Von Trier’s bleak worldview is mirrored by recurrent formal devices: his movies all come out looking like they’ve been bleached or dunked in acid or just left out in the sun for too long—like they’ve ripened and begun to rot. Gauzy, decay-colored footage turns the televisual Kingdom into a pseudo-vérité meditation on hidden corruption. Epidemic oscillates between mock-documentary, corroded-looking 16 mm (to represent the world of those making the film within a film) and “artistic,” high-quality 35 mm black and white (for the plague-shattered world they create). And while The Element of Crime is photographed in the sepia tones of nostalgia, it avoids romanticizing the past by remaining resolutely nasty right up to the end—and winds up looking mostly like a too-old noir print straight out of the can. In Zentropa, too, von Trier cops high-noir style, with the camera swooping in on a shadowy black and white world—replete with saturated washes of light and slabs of darkness—interspersed with the occasional colored image. None of the bright spots add up to anything like hope, though: everything finally goes gray, with the camera following the corpse of the main character into the river and down toward the sea, as the voice of a hypnotist intones, “you cannot wake up.”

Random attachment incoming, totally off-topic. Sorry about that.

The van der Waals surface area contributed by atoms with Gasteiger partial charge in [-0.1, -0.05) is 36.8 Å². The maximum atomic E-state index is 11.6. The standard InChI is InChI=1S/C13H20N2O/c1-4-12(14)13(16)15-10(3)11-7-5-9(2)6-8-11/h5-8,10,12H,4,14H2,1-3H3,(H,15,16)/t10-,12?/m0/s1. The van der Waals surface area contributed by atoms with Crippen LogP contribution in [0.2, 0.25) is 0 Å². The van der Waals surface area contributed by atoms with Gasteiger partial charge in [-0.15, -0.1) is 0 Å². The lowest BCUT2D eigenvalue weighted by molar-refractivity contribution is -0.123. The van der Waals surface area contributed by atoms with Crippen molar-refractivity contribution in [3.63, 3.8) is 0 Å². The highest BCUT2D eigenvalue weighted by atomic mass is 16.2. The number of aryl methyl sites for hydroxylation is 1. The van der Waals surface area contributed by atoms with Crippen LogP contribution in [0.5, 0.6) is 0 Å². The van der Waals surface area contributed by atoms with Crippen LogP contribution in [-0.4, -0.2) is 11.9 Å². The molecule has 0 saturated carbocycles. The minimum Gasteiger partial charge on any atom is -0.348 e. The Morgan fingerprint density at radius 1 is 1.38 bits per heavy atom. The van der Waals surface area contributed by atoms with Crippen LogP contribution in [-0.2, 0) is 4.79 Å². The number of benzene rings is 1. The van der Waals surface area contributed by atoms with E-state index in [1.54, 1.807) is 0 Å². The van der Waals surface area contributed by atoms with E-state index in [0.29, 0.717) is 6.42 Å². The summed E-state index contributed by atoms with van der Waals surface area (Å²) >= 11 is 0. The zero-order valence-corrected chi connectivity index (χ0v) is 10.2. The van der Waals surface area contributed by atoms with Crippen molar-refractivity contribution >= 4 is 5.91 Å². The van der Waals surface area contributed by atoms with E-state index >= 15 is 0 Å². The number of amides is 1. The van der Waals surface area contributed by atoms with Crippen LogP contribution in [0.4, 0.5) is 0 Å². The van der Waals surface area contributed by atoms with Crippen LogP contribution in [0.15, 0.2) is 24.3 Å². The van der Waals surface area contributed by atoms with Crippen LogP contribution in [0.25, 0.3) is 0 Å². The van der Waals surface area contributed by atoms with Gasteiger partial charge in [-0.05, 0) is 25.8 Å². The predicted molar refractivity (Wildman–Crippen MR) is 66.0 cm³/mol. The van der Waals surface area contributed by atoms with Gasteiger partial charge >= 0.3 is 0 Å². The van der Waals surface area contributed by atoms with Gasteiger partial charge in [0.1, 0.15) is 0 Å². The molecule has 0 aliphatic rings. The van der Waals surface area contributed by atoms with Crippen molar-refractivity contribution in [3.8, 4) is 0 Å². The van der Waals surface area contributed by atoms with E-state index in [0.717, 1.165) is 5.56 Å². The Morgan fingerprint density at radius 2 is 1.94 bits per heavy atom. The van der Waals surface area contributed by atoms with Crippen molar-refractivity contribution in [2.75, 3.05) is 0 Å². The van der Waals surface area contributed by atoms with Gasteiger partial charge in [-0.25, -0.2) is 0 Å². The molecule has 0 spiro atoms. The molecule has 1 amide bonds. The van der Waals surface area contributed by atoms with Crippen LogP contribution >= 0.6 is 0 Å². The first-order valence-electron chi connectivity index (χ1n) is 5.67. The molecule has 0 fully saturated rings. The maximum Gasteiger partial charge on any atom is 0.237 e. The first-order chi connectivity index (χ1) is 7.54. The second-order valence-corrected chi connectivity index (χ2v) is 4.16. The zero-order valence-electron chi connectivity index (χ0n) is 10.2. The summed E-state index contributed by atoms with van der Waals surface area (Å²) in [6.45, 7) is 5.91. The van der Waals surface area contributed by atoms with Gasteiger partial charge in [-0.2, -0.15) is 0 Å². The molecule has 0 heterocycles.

Formally, Breaking the Waves is of a piece with the director’s earlier work—the trick here is that there’s no way out. Once you sit down you’re sucked in, trapped in a self-contained and self-referential filmic world; it’d be almost unbearable, except that this world is big enough for you to get lost in (qualifying for epic status at a little more than two and a half hours). Blending rigorously stylized camerawork and the sort of emotionalism that goes straight for the gut and heart, the film, at once brutal and uplifting, manages to be beautiful by hovering just at the edge of ugliness. This time out, von Trier has succeeded in using his signature tropes to new effect: he has cinematographer Robbie Müller get out the handheld cameras, and then sends them swirling 360 degrees around the actors, all jostling one another in the awful light and dismal weather of the Scottish coast (the travelphobic Dane must have felt right at home). But where the director had previously used hypnotism as a framing device, marking his films as an artificial return to the scene of a primal repressed, here a tide of larger-than-life emotions and endlessly circling cameras stand in for the hypnotist’s swaying watch, his spinning wheel, and you’re left in a trance from which it’s almost impossible to awaken. After a while, the horrors he shoots seem almost real. There are only two breaks in this mesmerist’s documelodrama: the first comes in the form of the painstakingly produced film stock. Everything was initially shot in Super 35 mm, transferred to video for color manipulation, and then back to standard 35 mm format: the end product looks like a home movie made during the period it’s set in, all ’70s avocadoes and linoleum browns, as grainy as if it had been shot during an endless rainstorm. The other departure was no less laborious: von Trier hired Danish painter Per Kirkeby to produce a series of idyllic, picture-postcard scenes of the Scottish coastline. The resulting echt-Romantic landscapes were then fed into a computer, colored, animated, and transferred to film—happy little clouds, looming mountains, pastoral villages, and slowly bobbing boats mark the beginning of each of the film’s five episodic sections. They’re accompanied by equally echt-romantic ’70s pop classics like Leonard Cohen’s “Suzanne,” T. Rex’s “Hot Love,” and, of course, Elton John’s “Love Lies Bleeding”—the perfect soundtrack for a kitschy little excursion into heartbreak hell.